NU saxophonist named a winner of the 2019 Yamaha Young Performing Artists Competition


Source: Eric Zheng

Eric Zheng is one of 11 musicians to win the 2019 Yamaha Young Performing Artists Competition. To prepare for the competition, he spent over 20 hours a week perfecting saxophone sonatas.

Zoe Malin, Reporter

After spending over 20 hours a week perfecting saxophone sonatas, Bienen dual-degree senior Eric Zheng has been selected as a winner of the 2019 Yamaha Young Performing Artists Competition.

Zheng, a saxophone player, is one of 11 musicians nationwide to receive this distinction, according to a news release from Yamaha, the world’s largest musical instrument manufacturer. He will participate in the Yamaha Young Performing Artists Competition Celebration Weekend in June 2019.

“We are thrilled to honor Eric for his remarkable talent at this phase of his music career,” John Wittmann, Yamaha Artist Services director of artist relations and education, said in the release.

The Yamaha Young Performing Artists Competition is an annual program that honors young musicians studying in the United States who excel in jazz, classical and contemporary genres. Zheng said he learned of the competition online and through relationships with past winners. He decided to enter Yamaha’s 2019 competition because he felt he could prepare for graduate school auditions simultaneously.

Leading up to submitting four recordings for the competition, the Arizona native sent his files to a teacher from his hometown, Derek Granger. Zheng also worked closely with his Northwestern saxophone professor of four years, Taimur Sullivan.

“Professor Sullivan has guided my way through growing as a musician,” Zheng said.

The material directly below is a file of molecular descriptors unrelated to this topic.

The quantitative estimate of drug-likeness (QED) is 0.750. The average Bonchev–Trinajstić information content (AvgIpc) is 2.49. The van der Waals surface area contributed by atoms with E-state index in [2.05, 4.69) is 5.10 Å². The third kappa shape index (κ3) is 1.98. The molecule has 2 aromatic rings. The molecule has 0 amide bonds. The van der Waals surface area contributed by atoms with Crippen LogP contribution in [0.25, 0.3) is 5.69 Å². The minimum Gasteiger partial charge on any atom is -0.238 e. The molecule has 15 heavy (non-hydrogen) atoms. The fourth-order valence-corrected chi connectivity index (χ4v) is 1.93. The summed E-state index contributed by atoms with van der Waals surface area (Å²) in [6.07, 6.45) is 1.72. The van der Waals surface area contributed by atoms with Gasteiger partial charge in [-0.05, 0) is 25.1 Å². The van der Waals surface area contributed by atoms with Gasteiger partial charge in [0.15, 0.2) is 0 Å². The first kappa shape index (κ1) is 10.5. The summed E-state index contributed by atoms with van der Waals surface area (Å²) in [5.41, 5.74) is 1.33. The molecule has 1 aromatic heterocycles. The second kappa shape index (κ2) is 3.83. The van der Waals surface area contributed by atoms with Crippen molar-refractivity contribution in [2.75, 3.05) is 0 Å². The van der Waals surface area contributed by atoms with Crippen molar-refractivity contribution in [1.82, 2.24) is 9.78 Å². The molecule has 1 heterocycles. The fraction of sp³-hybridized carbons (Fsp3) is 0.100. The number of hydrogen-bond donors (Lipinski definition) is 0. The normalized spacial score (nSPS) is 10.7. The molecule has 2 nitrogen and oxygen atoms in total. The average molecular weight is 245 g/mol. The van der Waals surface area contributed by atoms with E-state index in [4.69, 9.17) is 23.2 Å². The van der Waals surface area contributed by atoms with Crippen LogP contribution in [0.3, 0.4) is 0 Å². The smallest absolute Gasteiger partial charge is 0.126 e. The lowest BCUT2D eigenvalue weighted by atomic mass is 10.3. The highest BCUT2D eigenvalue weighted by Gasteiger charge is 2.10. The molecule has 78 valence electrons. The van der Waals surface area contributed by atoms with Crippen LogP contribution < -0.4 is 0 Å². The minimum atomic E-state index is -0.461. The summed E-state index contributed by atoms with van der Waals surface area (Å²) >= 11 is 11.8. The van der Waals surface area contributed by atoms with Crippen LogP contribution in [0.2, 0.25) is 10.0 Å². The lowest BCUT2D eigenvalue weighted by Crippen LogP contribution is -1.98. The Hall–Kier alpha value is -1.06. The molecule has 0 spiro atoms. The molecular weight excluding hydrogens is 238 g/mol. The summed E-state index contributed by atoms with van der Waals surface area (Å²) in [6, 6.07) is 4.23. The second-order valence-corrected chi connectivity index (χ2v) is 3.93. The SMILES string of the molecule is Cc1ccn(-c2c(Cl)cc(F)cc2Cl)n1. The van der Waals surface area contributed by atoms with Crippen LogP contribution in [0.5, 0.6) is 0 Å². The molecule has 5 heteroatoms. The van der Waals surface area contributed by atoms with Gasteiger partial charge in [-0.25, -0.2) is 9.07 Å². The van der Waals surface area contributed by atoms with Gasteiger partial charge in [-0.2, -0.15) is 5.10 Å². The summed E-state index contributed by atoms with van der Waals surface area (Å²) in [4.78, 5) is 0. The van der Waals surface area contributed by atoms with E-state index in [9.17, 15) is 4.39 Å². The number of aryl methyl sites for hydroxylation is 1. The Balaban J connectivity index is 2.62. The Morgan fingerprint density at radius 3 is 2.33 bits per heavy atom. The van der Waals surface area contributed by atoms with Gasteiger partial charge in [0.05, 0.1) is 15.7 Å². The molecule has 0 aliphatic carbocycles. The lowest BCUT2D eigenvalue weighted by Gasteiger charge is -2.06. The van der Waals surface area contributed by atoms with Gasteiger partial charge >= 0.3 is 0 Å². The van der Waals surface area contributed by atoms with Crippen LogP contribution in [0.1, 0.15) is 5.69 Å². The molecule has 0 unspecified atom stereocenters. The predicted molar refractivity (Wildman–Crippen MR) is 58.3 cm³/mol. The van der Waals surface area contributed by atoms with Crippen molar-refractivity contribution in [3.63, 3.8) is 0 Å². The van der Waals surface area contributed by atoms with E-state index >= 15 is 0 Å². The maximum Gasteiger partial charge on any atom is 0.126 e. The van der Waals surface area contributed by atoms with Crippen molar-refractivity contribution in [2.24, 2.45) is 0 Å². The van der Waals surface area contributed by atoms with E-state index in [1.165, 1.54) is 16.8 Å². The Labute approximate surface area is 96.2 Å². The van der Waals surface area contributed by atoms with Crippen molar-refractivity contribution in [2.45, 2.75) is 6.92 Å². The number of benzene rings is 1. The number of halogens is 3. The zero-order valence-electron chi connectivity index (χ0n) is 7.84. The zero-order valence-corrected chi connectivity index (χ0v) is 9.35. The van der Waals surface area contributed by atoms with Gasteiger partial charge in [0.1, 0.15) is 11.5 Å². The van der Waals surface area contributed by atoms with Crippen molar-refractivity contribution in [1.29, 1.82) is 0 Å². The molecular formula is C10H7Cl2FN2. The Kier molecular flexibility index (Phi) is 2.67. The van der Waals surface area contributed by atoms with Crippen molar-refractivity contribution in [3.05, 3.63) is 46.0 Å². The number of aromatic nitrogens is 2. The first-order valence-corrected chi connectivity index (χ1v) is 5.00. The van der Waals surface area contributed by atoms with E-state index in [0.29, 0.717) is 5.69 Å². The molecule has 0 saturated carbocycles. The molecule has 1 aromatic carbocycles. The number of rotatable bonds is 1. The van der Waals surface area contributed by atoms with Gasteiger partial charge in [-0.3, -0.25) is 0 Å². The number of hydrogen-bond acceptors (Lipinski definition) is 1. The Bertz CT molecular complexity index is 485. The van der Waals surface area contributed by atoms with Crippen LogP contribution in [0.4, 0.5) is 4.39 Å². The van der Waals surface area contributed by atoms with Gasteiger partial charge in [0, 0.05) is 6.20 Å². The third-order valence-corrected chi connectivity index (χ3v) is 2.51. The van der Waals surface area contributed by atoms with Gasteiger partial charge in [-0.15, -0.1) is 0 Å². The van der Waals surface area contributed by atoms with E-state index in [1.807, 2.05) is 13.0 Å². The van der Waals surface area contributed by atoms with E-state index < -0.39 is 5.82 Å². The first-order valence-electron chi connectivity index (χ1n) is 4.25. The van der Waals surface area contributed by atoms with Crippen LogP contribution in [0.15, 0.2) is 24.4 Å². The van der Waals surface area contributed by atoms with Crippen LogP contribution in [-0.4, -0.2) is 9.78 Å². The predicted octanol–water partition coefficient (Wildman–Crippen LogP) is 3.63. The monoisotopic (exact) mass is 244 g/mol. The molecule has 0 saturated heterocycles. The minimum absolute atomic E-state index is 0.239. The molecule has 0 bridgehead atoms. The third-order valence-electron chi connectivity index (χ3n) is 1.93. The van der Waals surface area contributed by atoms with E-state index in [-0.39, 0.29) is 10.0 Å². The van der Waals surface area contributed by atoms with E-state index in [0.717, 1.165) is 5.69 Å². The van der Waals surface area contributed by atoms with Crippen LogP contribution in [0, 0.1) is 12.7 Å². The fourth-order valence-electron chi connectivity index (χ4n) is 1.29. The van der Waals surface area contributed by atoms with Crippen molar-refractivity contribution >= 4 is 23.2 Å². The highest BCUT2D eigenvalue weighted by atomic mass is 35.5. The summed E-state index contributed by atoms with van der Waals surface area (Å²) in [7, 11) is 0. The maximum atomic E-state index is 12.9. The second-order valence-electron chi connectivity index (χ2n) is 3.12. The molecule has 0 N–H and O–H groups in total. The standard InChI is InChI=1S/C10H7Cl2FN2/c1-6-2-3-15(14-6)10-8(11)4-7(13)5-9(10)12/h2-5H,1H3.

Zheng started playing the saxophone around age 9. He was “turned on” to the instrument because his father “loved” famous saxophonist Kenny G. Zheng played the saxophone in ensembles throughout his childhood and said he “found his community.”

When it came time to apply to undergraduate school, Zheng wanted to attend an institution that allowed him to study an academic subject as well as music. NU fit the bill.

Working toward his dual-degree in economics and saxophone performance while being a member of multiple Bienen ensambles is quite a task. But it is one Zheng said he took on with pleasure.

“Being a student musician is hard,”  Zheng said. “It takes some time to figure out what balance works for you. It’s all about dedication.”

Zheng said one of his most cherished memories during his time at NU is performing at the World Saxophone Congress in Zagreb, Croatia, during the summer of 2018. Zheng received a Weinberg undergraduate research grant to study United States and European pedagogy in the field of saxophone performance at this event. He said it was “fascinating” to interview music professors from two different parts of the world and perform internationally.

In the future, Zheng looks forward to attending graduate school and receiving his master’s degree in saxophone performance. He would also like to further collaborate with musicians and pursue his own projects in chamber music.

Zheng’s friend and mentor Jordan Lulloff (Bienen ‘18) said “it is a known fact that Eric is going to do great things.”  Before Lulloff graduated, the two participated in a saxophone ensemble together. He recalls Zheng always working to make himself better.

“When Eric and I played together at Northwestern, all the older kids talked about how talented he is,” Lulloff said. “Eric has a crazy work ethic and he never fails to bring energy to his music.”

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